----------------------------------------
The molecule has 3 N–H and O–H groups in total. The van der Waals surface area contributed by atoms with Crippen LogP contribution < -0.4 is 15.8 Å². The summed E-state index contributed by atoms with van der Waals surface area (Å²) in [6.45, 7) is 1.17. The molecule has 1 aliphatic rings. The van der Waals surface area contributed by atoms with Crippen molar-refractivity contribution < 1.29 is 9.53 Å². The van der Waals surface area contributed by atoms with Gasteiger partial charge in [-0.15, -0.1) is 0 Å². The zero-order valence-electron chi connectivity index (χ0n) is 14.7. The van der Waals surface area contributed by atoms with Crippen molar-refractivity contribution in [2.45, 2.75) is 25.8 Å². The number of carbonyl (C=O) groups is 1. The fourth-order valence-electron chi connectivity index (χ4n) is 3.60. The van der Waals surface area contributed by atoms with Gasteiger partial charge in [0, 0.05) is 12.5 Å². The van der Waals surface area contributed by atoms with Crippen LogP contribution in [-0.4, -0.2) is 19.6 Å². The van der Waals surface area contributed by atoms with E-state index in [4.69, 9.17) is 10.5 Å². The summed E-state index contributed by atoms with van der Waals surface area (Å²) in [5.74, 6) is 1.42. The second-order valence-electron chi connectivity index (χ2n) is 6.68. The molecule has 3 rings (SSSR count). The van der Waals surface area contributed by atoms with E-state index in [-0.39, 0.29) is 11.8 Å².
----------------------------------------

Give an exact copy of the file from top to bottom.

The molecule has 3 N–H and O–H groups in total. The van der Waals surface area contributed by atoms with Crippen LogP contribution < -0.4 is 15.8 Å². The summed E-state index contributed by atoms with van der Waals surface area (Å²) in [6.45, 7) is 1.17. The molecule has 1 aliphatic rings. The van der Waals surface area contributed by atoms with Crippen molar-refractivity contribution < 1.29 is 9.53 Å². The van der Waals surface area contributed by atoms with Gasteiger partial charge in [-0.15, -0.1) is 0 Å². The zero-order valence-electron chi connectivity index (χ0n) is 14.7. The van der Waals surface area contributed by atoms with Crippen molar-refractivity contribution in [2.45, 2.75) is 25.8 Å². The number of carbonyl (C=O) groups is 1. The fourth-order valence-electron chi connectivity index (χ4n) is 3.60. The van der Waals surface area contributed by atoms with Gasteiger partial charge in [0, 0.05) is 12.5 Å². The van der Waals surface area contributed by atoms with Crippen LogP contribution in [-0.4, -0.2) is 19.6 Å². The van der Waals surface area contributed by atoms with E-state index in [4.69, 9.17) is 10.5 Å². The summed E-state index contributed by atoms with van der Waals surface area (Å²) in [5.74, 6) is 1.42. The second-order valence-electron chi connectivity index (χ2n) is 6.68. The molecule has 3 rings (SSSR count). The van der Waals surface area contributed by atoms with E-state index in [-0.39, 0.29) is 11.8 Å².